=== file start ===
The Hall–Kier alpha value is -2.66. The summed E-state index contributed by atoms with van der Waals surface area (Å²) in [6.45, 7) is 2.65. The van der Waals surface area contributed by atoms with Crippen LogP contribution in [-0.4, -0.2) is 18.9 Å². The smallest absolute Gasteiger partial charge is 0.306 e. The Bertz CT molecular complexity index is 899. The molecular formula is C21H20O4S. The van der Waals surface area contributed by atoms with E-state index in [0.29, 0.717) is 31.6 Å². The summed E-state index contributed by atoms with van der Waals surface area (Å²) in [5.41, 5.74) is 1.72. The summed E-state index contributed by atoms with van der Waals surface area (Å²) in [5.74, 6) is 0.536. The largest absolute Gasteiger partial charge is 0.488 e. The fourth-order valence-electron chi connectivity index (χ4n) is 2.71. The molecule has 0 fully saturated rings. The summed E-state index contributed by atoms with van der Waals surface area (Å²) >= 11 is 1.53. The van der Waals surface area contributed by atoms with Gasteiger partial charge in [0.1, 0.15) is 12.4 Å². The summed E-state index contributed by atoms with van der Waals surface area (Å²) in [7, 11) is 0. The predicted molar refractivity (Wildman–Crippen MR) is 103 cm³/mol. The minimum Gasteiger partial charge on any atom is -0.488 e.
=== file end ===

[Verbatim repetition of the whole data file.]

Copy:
The Hall–Kier alpha value is -2.66. The summed E-state index contributed by atoms with van der Waals surface area (Å²) in [6.45, 7) is 2.65. The van der Waals surface area contributed by atoms with Crippen LogP contribution in [-0.4, -0.2) is 18.9 Å². The smallest absolute Gasteiger partial charge is 0.306 e. The Bertz CT molecular complexity index is 899. The molecular formula is C21H20O4S. The van der Waals surface area contributed by atoms with E-state index in [0.29, 0.717) is 31.6 Å². The summed E-state index contributed by atoms with van der Waals surface area (Å²) in [5.41, 5.74) is 1.72. The summed E-state index contributed by atoms with van der Waals surface area (Å²) in [5.74, 6) is 0.536. The largest absolute Gasteiger partial charge is 0.488 e. The fourth-order valence-electron chi connectivity index (χ4n) is 2.71. The molecule has 0 fully saturated rings. The summed E-state index contributed by atoms with van der Waals surface area (Å²) >= 11 is 1.53. The van der Waals surface area contributed by atoms with Gasteiger partial charge in [0.1, 0.15) is 12.4 Å². The summed E-state index contributed by atoms with van der Waals surface area (Å²) in [7, 11) is 0. The predicted molar refractivity (Wildman–Crippen MR) is 103 cm³/mol. The minimum Gasteiger partial charge on any atom is -0.488 e.